A Royal Marine who will run the London Marathon while carrying a fridge called Fridget Jones has said he is “confident” that he will earn a Guinness World Record for the feat.
Sam Hammond, 30, of RNAS Culdrose in Cornwall, has already broken the world record for the fastest male half marathon carrying a household appliance (white goods) after running the Brighton half marathon earlier this year in two hours four minutes and 13 seconds.
Now he is on track to complete the London Marathon in record time this weekend with his partner Samantha, 28, running at his side.
“Initially I did a race to raise money for Llanberis Mountain Rescue in Snowdonia,” Mr Hammond told the PA news agency.
“So I’m used to carrying the fridge for miles at a time. It’s the time pressure that’s really going to make this a challenge.
“I’m aiming to come in a fair amount under (the record), hopefully under the five-and-a-half hour mark.”
Mr Hammond is racing to raise money for SSAFA, the armed forces charity, which has supported his own family.
He has collected more than £2,700 for his London Marathon attempt, and has raised over £6,000 in total from fridge runs for a number of charities.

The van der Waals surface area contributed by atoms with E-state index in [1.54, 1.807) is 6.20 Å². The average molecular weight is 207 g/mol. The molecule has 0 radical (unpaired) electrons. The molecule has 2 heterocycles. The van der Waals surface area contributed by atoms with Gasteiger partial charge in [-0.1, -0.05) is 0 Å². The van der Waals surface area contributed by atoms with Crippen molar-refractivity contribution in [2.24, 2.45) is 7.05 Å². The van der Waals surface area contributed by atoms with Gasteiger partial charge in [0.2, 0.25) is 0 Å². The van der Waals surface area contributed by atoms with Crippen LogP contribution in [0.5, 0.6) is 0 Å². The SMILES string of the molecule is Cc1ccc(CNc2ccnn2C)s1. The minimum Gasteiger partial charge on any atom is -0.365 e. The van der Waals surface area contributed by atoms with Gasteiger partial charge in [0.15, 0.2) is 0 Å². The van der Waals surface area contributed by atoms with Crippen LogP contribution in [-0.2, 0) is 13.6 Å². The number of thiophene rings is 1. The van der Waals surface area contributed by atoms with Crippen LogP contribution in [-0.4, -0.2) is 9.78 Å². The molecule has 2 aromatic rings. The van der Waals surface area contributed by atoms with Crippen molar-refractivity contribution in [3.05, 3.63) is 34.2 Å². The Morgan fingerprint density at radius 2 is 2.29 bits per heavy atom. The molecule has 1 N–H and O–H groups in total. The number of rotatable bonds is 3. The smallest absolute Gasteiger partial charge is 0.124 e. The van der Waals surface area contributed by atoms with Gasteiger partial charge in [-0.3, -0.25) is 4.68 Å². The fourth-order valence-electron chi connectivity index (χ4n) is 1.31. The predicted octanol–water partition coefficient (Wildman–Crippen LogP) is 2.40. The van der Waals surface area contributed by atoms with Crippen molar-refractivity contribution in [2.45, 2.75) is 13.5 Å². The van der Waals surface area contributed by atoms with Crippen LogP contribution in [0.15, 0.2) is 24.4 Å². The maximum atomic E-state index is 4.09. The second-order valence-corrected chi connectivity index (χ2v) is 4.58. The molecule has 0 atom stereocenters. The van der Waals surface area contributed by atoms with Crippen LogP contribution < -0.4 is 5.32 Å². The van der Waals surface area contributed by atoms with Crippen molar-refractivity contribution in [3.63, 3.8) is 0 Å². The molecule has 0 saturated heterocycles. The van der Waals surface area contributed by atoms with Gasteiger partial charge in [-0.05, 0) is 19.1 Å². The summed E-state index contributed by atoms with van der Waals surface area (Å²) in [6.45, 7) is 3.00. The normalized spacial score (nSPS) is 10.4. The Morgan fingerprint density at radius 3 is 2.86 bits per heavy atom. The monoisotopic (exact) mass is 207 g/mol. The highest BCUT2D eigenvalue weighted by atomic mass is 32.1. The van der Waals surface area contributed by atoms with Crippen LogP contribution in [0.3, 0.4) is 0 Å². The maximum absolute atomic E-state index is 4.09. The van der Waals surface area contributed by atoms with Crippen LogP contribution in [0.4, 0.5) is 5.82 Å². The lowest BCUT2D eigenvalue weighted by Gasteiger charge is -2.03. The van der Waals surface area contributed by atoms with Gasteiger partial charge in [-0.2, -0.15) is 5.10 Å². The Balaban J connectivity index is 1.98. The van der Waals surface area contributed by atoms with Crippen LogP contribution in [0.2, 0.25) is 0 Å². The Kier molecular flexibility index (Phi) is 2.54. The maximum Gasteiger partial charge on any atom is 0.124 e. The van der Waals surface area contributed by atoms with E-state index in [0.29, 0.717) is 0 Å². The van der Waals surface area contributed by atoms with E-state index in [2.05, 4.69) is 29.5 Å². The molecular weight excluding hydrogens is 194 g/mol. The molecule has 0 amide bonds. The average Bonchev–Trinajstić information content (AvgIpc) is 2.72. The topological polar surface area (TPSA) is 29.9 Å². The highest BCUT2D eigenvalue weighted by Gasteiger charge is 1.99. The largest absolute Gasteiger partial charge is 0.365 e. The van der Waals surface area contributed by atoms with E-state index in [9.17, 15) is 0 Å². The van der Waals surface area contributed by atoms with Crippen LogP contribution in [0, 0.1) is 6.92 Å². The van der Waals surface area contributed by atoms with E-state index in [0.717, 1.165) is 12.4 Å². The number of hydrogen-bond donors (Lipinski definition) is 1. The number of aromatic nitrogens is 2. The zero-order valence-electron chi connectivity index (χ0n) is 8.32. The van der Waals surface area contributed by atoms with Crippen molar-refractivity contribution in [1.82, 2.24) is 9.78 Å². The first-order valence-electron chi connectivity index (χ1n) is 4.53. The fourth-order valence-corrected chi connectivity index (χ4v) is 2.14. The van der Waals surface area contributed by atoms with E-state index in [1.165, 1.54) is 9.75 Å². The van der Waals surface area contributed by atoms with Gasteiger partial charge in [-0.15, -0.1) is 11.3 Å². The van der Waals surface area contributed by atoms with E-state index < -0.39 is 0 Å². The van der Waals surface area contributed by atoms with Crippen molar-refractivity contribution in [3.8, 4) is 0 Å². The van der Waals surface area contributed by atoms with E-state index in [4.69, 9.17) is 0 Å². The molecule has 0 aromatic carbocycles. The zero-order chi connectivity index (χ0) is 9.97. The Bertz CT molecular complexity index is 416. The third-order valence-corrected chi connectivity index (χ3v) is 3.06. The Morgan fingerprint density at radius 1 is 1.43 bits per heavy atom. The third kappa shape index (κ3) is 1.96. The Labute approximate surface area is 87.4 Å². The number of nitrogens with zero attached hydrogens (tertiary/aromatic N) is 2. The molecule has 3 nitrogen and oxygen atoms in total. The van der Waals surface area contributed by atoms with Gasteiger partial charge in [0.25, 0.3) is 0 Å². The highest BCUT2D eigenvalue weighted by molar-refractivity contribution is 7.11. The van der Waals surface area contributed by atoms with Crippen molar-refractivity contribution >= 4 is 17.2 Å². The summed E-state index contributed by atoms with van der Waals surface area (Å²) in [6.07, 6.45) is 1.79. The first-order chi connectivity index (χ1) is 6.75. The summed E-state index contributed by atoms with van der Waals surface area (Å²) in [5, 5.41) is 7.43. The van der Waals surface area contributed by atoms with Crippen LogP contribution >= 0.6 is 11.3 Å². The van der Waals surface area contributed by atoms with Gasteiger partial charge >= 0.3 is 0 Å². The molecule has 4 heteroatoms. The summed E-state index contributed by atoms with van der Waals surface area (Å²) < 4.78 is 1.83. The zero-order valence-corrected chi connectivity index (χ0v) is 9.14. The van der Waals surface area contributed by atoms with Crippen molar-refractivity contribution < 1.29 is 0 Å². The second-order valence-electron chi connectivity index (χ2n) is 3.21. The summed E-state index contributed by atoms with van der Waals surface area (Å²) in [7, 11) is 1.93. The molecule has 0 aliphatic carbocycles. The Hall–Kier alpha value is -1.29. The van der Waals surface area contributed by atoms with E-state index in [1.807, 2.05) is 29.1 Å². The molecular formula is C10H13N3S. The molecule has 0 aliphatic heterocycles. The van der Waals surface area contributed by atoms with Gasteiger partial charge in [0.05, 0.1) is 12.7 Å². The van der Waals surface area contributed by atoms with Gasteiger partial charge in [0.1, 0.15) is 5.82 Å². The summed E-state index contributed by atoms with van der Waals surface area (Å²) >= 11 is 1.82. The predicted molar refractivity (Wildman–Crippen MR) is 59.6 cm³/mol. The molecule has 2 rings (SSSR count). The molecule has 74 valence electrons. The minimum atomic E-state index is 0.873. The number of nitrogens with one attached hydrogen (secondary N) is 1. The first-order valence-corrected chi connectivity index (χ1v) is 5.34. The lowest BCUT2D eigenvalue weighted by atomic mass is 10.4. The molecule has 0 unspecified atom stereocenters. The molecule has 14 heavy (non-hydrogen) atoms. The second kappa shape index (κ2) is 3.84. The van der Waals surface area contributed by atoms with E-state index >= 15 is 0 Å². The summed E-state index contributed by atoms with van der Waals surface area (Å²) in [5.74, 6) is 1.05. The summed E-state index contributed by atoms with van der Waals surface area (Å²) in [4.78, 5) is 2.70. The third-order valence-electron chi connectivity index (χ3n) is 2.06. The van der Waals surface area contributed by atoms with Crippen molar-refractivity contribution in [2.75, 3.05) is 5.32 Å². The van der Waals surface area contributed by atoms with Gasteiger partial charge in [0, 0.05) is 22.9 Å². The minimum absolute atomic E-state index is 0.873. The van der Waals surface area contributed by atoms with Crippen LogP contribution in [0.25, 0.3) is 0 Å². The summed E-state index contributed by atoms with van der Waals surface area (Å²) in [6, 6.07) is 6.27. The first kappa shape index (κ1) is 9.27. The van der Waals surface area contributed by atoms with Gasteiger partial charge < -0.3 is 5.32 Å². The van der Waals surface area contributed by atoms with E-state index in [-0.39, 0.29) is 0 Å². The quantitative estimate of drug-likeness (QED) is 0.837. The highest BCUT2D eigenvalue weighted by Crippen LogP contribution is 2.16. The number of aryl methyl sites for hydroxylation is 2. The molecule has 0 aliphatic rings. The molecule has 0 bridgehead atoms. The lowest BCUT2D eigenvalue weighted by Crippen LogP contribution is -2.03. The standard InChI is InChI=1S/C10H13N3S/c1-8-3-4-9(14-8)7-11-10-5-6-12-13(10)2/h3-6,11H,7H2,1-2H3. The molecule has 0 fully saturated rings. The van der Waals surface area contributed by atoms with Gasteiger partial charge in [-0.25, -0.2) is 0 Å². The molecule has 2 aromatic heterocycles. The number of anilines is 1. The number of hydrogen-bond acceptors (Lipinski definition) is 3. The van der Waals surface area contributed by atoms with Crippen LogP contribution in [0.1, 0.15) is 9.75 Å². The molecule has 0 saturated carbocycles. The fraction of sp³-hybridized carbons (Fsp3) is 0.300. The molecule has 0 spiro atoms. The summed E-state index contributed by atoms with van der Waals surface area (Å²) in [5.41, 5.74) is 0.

He will attempt to beat the current record for the fastest marathon carrying a household appliance (white goods) which stands at five hours 49 minutes and 37 seconds.
His fridge, nicknamed Fridget Jones, weighs 26.3kg and Mr Hammond recently posted a weigh-in video on his Instagram page @Man_Vs_Fridge to dispel rumours that Fridget is a fake.
“I am definitely nervous about the physical exhaustion element of the challenge,” he said.
“I’m certain that I’ll finish the race but I don’t know how my body will react in the last six miles or so. The furthest I’ve run before is 20 miles.”
Mr Hammond’s partner Samantha has been training with him to run the London Marathon in order to raise money for the British Heart Foundation.
“Samantha struggles to put Fridget back in the van after training, so she isn’t planning to carry a fridge with her on the run,” said Mr Hammond.
“But it is still an incredible feat, I am a Marine so really we are both facing an equal challenge next weekend.”
Mr Hammond credits his training in the armed forces with helping him prepare for the run, saying: “I’ve spent nine-and-a-half years in the armed forces. Royal Marines are very physically driven and it’s an extremely demanding job, but the support from friends is always there.
“As a Royal Marine you learn in basic training what the human body is truly capable of, and you realise that you can achieve more than you ever realised.”